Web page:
A.A B.B C.C D.D Section 3-3 Section 3.3 Assessment Which of the following is a heterogeneous mixture? A.seawater B.silver mercury amalgam C.atmosphere D.salad dressing
Section 3-4 Section 3.4 Elements and Compounds Distinguish between elements and compounds. proportion: the relation of one part to another or to the whole with respect to quantity Describe the organization of elements in the periodic table. Explain how all compounds obey the laws of definite and multiple proportions.
Section 3-4 Section 3.4 Elements and Compounds (cont.) A compound is a combination of two or more elements. element periodic table compound law of definite proportions percent by mass law of multiple proportions
Section 3-4 Elements An element is a pure substance that cannot be separated into simpler substances by physical or chemical means.element 92 elements occur naturally on Earth. Each element has a unique name and a one, two, or three-letter symbol. The periodic table organizes the elements into a grid of horizontal rows called periods and vertical columns called groups.periodic table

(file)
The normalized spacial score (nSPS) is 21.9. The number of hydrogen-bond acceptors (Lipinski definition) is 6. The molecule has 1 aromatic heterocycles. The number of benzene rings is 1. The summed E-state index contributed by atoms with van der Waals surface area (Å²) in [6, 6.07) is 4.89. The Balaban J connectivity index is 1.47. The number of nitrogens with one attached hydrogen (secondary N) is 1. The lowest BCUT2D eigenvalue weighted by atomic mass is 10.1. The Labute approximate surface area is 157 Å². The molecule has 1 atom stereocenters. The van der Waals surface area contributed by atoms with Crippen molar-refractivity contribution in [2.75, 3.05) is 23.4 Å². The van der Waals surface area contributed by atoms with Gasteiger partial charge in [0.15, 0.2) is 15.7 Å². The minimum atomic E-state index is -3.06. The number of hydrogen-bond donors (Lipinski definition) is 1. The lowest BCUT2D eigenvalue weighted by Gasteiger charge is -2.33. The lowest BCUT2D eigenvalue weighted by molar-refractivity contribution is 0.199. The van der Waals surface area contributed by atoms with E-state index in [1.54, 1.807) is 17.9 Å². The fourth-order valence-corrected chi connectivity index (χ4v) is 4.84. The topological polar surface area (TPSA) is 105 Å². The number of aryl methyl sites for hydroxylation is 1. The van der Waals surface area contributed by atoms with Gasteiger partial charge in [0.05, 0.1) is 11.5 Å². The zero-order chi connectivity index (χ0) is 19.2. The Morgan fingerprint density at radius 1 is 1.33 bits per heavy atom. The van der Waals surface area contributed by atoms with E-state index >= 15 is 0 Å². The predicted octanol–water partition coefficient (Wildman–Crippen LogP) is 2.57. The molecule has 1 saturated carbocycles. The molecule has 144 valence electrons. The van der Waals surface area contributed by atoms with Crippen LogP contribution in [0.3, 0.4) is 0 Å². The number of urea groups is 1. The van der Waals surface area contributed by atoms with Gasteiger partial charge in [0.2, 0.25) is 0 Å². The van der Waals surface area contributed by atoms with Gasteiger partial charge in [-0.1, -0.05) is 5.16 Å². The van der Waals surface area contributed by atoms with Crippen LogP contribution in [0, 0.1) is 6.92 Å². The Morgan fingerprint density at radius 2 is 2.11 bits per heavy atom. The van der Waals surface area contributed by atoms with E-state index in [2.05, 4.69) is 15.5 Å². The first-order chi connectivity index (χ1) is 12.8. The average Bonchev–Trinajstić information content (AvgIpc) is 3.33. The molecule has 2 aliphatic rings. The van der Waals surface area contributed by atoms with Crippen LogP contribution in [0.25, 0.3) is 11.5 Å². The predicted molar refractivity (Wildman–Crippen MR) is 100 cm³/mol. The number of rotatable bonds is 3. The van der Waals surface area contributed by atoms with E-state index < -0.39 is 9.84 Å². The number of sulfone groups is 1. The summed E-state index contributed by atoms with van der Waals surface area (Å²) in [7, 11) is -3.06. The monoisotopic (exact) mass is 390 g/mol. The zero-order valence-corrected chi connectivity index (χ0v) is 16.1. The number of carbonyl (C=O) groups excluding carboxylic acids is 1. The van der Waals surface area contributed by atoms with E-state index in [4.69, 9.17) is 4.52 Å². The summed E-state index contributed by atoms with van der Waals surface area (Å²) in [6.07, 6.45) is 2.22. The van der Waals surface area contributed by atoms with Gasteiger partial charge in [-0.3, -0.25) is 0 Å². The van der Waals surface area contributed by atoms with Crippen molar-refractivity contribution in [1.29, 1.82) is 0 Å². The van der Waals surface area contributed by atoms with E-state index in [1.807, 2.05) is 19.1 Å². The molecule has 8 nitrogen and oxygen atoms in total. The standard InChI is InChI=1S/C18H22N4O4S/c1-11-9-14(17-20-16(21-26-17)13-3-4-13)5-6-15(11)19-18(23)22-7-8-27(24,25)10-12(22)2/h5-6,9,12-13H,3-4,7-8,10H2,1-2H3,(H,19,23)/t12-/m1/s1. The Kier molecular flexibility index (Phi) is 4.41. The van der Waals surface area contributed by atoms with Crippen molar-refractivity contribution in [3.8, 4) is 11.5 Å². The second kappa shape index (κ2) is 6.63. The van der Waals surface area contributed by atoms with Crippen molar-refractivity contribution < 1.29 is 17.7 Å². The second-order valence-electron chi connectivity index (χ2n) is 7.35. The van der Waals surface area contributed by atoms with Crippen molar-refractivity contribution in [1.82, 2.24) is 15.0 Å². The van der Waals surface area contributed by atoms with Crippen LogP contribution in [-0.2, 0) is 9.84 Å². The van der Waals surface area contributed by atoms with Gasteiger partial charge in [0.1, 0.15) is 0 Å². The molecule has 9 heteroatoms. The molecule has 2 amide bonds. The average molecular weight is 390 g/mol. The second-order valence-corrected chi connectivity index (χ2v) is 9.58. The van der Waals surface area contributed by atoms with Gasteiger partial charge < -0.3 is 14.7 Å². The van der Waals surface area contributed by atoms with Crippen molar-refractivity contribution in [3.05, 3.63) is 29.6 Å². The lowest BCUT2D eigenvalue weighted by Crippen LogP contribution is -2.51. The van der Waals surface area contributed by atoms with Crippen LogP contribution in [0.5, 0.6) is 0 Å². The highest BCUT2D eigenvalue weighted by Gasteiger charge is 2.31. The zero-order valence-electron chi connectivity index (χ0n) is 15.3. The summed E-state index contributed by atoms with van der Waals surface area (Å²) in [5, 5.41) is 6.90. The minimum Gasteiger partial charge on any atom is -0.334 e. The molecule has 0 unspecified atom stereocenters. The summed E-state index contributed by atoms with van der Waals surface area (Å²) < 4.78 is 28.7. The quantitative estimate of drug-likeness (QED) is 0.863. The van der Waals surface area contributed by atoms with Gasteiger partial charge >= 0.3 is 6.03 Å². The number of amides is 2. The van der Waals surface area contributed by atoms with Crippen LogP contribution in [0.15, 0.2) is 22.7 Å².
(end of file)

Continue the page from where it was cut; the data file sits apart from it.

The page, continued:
Section 3-4 Compounds A compound is a made up of two or more elements combined chemically.compound Most of the matter in the universe exists as compounds. Table salt, NaCl, and water, H 2 O, are compounds.
Section 3-4 Compounds (cont.) Elements can never be separated. Compounds can be broken into components by chemical means.
Section 3-4 Compounds (cont.) This figure shows electrolysis of water to form hydrogen and oxygen.
Section 3-4 Compounds (cont.) The properties of a compound are different from its component elements.